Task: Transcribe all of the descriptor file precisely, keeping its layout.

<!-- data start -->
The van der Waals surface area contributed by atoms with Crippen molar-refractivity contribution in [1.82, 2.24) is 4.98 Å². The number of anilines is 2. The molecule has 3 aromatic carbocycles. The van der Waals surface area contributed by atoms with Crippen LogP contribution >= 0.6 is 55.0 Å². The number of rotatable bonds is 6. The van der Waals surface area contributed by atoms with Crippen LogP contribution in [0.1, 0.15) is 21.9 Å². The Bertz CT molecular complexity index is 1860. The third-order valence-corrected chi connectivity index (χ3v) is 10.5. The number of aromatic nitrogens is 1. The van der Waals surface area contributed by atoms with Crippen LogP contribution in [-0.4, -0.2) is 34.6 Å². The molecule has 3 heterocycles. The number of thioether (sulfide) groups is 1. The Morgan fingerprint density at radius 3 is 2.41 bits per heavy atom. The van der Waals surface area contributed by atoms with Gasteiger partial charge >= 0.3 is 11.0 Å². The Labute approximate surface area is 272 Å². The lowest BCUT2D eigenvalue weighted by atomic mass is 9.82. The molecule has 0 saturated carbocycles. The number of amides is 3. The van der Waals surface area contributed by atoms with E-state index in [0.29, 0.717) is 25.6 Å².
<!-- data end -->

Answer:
The van der Waals surface area contributed by atoms with Crippen molar-refractivity contribution in [1.82, 2.24) is 4.98 Å². The number of anilines is 2. The molecule has 3 aromatic carbocycles. The van der Waals surface area contributed by atoms with Crippen LogP contribution >= 0.6 is 55.0 Å². The number of rotatable bonds is 6. The van der Waals surface area contributed by atoms with Crippen LogP contribution in [0.1, 0.15) is 21.9 Å². The Bertz CT molecular complexity index is 1860. The third-order valence-corrected chi connectivity index (χ3v) is 10.5. The number of aromatic nitrogens is 1. The van der Waals surface area contributed by atoms with Crippen LogP contribution in [-0.4, -0.2) is 34.6 Å². The molecule has 3 heterocycles. The number of thioether (sulfide) groups is 1. The Morgan fingerprint density at radius 3 is 2.41 bits per heavy atom. The van der Waals surface area contributed by atoms with Gasteiger partial charge >= 0.3 is 11.0 Å². The Labute approximate surface area is 272 Å². The lowest BCUT2D eigenvalue weighted by atomic mass is 9.82. The molecule has 0 saturated carbocycles. The number of amides is 3. The van der Waals surface area contributed by atoms with E-state index in [0.29, 0.717) is 25.6 Å².